Opec Mark II? Gas is quickly catching up oil in importance in the global economy and now accounts for 20% of total commercial energy use. Now, three Middle Eastern states are joining forces with Russia and Kazakhstan prompting accusations that a gas cartel is in the offing.

Author:Ford, Neil

THE MEETING OF the Gas Exporting Countries Forum (GECF) in Doha in April gave out mixed messages to those who fear the creation of a gas producers' cartel. Although the member states announced they had no plans to jointly set international gas prices, the fact that the meeting took place at all indicates a greater degree of coordination among major gas exporters. Moreover, delegates agreed to set up a high level GECF committee to discuss the issue of pricing, which importing nations fear could be the first step towards the creation of a gas sector version of Opec.

Russia, by far the world's biggest gas producer, will organise the committee with Kazakhstan, plus Algeria, Iran and Qatar. The GECF statement on the aim of the committee was somewhat vague, claiming it would "elaborate a comprehensive plan for enhancing the forum's performance structure and define a way forward for its future development". However, there is no doubt the member states would like to devise some method of driving up international gas prices if possible.

Gas is quickly catching up oil in importance in the global economy and now accounts for 20% of total commercial energy use. As a result of the inclusion of the three countries with the largest gas reserves in the organisation, Russia, Iran and Qatar, GECF member states control 70% of proven gas reserves, a higher proportion than Opec controls of oil reserves. Although most Middle Eastern states neglected gas sector development at the expense of oil for many years, Qatar has successfully demonstrated its value and other countries in the region are now developing sizeable gas export sectors. The UAE is an important liquefied natural gas (LNG) producer, while Iran has hopes of much greater LNG and piped gas exports.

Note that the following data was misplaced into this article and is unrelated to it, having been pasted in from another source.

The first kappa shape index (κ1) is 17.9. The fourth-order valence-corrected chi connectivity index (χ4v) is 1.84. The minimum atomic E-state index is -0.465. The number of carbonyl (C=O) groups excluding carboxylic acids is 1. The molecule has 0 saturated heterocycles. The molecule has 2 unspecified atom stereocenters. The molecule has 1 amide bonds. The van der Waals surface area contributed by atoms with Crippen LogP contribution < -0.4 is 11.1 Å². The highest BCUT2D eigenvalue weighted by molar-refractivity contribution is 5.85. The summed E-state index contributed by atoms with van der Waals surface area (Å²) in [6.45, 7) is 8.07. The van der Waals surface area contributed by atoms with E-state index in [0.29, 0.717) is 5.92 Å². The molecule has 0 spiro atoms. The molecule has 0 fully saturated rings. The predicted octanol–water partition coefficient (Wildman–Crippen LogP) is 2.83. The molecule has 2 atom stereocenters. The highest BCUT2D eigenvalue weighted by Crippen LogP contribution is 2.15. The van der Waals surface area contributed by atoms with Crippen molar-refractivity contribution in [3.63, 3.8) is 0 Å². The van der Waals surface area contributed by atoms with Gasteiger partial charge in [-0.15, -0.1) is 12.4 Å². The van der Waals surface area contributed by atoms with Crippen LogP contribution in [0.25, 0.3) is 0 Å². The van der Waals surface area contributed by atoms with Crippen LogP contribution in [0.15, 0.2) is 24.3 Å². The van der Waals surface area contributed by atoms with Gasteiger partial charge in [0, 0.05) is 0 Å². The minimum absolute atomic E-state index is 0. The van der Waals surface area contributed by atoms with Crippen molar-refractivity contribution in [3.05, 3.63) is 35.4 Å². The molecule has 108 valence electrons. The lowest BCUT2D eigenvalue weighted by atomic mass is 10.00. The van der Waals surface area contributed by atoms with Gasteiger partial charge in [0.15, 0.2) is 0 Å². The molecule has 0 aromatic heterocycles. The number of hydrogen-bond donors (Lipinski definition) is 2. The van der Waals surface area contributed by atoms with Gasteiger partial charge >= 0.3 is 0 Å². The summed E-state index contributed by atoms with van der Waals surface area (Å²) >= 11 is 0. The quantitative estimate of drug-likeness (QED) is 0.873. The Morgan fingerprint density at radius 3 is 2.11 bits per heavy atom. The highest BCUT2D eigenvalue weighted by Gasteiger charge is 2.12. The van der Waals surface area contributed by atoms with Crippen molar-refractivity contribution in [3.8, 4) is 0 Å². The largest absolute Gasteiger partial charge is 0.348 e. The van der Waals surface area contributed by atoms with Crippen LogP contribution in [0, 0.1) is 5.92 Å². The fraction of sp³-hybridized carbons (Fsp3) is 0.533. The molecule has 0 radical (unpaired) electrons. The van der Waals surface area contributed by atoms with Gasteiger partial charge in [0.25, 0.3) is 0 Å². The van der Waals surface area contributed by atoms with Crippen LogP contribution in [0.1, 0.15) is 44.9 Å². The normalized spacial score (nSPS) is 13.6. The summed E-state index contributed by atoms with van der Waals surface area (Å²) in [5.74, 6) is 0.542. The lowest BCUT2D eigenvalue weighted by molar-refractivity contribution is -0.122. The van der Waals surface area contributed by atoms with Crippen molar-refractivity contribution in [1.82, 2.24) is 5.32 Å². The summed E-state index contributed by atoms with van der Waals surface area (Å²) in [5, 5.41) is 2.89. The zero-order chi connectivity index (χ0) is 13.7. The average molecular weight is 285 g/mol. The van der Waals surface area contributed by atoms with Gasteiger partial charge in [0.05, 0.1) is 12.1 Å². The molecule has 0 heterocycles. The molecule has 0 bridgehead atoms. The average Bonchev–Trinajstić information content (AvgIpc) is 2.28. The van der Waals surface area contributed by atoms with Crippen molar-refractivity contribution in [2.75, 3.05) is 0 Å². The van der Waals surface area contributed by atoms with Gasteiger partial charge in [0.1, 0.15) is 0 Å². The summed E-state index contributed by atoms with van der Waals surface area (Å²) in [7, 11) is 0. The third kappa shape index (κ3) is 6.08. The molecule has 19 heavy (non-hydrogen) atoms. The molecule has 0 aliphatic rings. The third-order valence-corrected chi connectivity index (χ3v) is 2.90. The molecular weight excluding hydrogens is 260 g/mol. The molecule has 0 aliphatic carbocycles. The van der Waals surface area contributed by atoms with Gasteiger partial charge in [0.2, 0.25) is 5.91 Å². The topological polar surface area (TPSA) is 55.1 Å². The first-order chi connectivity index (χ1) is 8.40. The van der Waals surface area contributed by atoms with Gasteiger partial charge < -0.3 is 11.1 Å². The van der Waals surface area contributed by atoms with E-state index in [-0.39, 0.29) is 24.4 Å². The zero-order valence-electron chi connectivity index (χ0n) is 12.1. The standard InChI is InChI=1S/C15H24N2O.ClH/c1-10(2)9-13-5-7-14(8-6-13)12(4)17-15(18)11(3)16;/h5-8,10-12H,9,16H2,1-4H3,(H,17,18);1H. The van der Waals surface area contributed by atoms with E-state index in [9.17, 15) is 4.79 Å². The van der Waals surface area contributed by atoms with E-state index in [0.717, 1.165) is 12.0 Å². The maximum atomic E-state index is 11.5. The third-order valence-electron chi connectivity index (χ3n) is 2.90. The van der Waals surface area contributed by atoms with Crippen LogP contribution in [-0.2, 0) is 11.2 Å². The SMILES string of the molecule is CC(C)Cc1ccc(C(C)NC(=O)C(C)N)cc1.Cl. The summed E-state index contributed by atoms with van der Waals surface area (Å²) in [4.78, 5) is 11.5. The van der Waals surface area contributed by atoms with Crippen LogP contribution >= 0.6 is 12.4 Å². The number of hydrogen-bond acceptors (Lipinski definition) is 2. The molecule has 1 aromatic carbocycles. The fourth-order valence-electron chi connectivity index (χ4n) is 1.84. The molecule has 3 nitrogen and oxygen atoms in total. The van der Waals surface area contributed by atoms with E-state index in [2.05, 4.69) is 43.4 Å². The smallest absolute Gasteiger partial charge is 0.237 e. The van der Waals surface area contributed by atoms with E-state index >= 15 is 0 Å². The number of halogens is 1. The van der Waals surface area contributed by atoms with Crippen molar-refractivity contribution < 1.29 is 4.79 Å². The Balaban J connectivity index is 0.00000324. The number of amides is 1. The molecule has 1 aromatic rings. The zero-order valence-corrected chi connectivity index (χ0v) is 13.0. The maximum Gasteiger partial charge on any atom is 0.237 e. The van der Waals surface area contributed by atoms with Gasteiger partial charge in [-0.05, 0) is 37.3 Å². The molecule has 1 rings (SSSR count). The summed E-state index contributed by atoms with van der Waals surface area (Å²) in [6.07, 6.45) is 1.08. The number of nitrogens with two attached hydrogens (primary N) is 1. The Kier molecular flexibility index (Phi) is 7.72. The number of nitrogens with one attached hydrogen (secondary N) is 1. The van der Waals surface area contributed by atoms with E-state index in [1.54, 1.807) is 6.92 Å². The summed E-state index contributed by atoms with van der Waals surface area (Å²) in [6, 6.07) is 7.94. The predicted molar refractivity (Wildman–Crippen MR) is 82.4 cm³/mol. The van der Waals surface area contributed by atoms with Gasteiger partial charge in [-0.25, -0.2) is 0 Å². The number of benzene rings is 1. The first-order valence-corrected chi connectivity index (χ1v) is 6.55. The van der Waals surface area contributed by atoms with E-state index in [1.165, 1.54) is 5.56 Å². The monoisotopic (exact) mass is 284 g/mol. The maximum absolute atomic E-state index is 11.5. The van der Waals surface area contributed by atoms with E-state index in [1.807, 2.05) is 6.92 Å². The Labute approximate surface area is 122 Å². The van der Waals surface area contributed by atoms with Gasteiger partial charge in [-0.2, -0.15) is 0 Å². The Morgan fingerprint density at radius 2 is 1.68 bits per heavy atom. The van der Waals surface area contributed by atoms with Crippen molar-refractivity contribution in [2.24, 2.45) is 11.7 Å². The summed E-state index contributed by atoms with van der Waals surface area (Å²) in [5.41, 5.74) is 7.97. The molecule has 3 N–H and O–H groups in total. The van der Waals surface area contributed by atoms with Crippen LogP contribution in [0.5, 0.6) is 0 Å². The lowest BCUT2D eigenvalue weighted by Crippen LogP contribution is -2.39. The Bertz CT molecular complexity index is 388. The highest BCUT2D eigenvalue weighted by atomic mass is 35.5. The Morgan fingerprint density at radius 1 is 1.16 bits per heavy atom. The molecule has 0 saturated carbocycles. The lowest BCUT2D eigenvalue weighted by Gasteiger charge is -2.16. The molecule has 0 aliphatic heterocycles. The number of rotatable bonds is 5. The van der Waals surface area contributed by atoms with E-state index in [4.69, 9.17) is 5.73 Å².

The Iranian government has followed Venezuela's line in advocating the creation of a gas Opec. "Having such an organisation for the gas exporting countries is beneficial to all sides," observed oil minister, Kazem Vaziri Hamaneh. However, Russian energy minister, Viktor Khristenko, played down such ambitions saying Iran "should continue as it is". Russia is keen to expand its own gas production over the next few years and would not be keen to have its output restrained by quotas of any kind.

Algeria is also reported to favour the creation of a price control mechanism, while both Egypt and Qatar are opposed to any move in this direction. Qatari oil minister Abdullah bin Hamad Al Attiyah strongly disagrees and...

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